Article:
And it seems as if the outcome of the referendum vote might shape up the destiny

Of this country and we do have a case to worry about because most of the crucial issues have taken a backstage while political shenanigans have taken over .but concerns over political shocks are creating jitters In the medium-term economic outlook. On the proposed constitution and whether or not it will be accepted remains uncertain but a fallout could spell doom for economic stability .if it will be peaceful it will have a positive impact on investors.

It is a pity to note that no crucial agenda will be raised until that time we do conclude and decide the referendum vote. And it doesn’t augur well for the country to see our leaders trivializing real issues contained in the proposed constitution as they try to up their games to the different factions they are supporting and where their interests lay

But in matters of introspective and in total disregard of what is transpiring, do we have a clear development agenda action plan for our country, is it visible ,vibrant, or ,has it just vanished in the whole intricate of this happenings? Has the Proposed constitution addressed the development agenda fully, has it laid the necessary strategies which will steer this dear country of ours to greater heights in terms of development?

In spite of all these it was worth noting and reassuring that the agenda happens to be on the card if the interview the president gave the Sunday Nation is anything is to be beliefed. The Kibaki’s presidency can be loaded with accolades as they have proved a point that development wise they have taken a stride. His presidency has extracted us from the rundown economy to a turn around economy. Credit goes to the N.A.R.C government as right from the start of 2003 when they took power from K.A.N.U, they managed to bring the country into the tracks and there has been much improvement.

Right from the start the N.A.R.C government laid down the necessary strategies which created the necessary platform for the launching of our country to the tracks of prosperity. They were able to resurrect the economy, the fallen parastatals key institution, build roads and steered the country into a formidable force to reckon after many years of mismanagement, inefficiency and corruption.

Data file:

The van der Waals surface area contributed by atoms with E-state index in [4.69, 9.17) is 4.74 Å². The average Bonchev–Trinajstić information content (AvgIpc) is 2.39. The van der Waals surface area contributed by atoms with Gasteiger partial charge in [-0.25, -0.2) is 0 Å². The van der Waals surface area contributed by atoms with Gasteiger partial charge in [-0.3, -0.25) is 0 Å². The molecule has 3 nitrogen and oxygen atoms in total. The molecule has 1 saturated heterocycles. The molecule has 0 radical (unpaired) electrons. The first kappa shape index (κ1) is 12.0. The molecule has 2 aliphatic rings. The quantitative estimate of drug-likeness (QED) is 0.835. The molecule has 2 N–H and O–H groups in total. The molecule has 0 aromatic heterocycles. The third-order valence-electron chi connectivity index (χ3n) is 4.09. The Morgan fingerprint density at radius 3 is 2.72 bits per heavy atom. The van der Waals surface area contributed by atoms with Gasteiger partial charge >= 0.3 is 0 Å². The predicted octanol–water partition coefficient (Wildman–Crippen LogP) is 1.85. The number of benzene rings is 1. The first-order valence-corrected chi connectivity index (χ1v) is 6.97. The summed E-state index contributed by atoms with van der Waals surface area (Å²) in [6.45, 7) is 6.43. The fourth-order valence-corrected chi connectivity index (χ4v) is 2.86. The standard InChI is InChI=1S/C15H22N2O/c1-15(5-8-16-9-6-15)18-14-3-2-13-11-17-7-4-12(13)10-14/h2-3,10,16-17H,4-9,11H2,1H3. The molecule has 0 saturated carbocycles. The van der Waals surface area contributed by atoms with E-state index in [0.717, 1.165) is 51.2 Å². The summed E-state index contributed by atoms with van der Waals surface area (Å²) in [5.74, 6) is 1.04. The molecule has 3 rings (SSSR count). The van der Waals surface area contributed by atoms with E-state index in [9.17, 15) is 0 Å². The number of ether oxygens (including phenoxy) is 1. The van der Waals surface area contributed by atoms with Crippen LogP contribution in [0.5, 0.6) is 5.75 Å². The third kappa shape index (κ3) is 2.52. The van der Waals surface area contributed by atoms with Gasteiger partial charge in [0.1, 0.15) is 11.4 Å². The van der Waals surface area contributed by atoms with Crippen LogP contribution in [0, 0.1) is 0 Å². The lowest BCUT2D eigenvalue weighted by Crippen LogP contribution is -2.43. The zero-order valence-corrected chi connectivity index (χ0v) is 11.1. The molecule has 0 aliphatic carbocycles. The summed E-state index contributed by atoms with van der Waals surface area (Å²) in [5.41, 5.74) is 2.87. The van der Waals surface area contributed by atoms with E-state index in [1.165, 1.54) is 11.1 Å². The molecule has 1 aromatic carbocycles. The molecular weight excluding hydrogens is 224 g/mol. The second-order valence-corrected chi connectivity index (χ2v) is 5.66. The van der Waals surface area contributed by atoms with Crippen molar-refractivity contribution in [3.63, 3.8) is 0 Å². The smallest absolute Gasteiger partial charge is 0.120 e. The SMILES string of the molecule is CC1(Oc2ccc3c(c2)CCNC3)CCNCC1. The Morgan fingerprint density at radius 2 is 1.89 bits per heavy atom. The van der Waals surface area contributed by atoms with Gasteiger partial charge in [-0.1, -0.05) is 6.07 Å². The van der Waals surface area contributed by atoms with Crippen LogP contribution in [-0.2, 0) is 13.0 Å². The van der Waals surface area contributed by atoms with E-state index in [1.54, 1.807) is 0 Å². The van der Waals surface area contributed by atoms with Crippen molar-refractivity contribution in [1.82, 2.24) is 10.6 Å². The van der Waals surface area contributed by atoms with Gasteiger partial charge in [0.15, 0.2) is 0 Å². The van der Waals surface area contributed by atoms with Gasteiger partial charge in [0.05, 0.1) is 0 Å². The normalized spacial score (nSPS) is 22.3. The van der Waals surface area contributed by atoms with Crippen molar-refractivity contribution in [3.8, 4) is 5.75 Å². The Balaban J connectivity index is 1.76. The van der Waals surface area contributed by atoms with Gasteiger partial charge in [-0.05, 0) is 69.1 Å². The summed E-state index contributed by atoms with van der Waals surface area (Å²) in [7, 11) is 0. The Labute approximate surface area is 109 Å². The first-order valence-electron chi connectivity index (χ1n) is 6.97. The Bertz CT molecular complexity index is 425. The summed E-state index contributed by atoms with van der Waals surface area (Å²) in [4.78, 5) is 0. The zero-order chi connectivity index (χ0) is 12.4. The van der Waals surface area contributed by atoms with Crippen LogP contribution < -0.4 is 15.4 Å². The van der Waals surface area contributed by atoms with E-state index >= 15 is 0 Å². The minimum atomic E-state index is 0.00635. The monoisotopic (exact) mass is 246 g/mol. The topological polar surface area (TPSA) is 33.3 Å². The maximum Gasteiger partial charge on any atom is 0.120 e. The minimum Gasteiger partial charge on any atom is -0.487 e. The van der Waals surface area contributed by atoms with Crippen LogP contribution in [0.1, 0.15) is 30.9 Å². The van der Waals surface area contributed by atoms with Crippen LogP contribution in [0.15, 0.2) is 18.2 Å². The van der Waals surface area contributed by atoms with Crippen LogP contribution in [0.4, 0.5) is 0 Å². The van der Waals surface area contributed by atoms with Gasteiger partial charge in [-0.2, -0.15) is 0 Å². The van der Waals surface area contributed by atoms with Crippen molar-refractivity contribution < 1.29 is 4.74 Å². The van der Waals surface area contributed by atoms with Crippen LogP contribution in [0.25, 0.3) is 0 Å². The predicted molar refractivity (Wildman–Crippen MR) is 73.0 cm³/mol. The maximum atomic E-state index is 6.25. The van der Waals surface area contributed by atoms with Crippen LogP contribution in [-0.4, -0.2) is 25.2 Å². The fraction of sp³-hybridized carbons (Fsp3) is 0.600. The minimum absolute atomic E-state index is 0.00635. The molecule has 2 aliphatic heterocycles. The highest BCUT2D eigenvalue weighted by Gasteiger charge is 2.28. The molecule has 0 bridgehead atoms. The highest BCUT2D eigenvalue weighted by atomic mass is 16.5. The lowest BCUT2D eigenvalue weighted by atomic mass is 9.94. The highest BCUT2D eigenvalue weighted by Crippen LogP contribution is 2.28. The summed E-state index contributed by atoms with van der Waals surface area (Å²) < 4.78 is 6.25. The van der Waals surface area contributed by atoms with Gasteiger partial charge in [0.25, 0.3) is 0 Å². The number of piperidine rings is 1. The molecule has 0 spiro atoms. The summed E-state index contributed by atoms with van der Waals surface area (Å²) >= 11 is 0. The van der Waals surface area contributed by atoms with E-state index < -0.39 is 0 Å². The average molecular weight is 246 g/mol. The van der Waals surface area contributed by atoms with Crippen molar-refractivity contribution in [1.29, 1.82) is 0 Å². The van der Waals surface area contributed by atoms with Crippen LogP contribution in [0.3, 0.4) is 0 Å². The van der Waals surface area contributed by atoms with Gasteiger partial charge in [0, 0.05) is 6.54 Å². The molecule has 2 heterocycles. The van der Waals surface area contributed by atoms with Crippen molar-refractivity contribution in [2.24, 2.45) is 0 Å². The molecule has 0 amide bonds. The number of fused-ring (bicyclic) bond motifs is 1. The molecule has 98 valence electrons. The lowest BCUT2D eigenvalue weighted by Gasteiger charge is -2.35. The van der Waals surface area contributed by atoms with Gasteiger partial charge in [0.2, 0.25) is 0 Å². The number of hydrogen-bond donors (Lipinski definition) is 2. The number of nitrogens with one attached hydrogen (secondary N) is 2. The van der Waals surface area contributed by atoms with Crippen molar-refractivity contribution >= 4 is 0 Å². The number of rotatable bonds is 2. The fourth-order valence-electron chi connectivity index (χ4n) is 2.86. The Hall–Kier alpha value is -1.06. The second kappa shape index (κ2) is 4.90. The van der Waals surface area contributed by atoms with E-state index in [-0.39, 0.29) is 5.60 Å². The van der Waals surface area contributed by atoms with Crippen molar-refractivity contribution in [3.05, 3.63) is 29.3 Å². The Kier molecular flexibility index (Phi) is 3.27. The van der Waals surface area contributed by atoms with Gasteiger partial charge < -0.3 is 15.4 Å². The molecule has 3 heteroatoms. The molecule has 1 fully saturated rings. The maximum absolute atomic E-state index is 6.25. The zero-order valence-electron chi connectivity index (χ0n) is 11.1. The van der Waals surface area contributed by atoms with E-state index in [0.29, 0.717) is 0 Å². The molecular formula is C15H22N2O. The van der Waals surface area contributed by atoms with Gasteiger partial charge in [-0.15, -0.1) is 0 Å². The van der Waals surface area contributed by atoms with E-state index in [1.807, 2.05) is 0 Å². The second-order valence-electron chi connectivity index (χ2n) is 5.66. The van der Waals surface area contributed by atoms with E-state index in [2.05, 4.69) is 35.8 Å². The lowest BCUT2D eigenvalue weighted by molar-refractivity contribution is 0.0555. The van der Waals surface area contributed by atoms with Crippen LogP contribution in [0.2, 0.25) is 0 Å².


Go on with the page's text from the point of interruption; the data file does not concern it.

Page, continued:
The country’s economy was in doldrums as it was totally ruined down by K.A.N.U regime. They were unable to collect taxes due to corruption and weak rules which created loopholes for mismanagement and thus they couldn’t finance any infrastructural development. The country was totally stunned by the donor community which finances most development.

According to David Landes, the author of a book, THE WEALTH AND POVERTY OF NATIONS, in arguing why some nation and more developed than others, he says that one must be aware of the inextricable tangle of conflicting motives and contradictory effects. Navigation through these rapid demands, constant adjustments and correction the more difficult because policy is constrained by domestic politics.

He further argues that history tells us that the most successful cures for poverty come from within. Foreign aid can help, but like windfall wealth, can also hurt. It can discourage effort and plant a crippling sense of incapacity. As the African saying has it “The hand that receives is always under the one that gives”. No what counts is work, thrift, honesty, patience and tenacity.

But, at the rock bottom, no empowerment is so effective as self empowerment.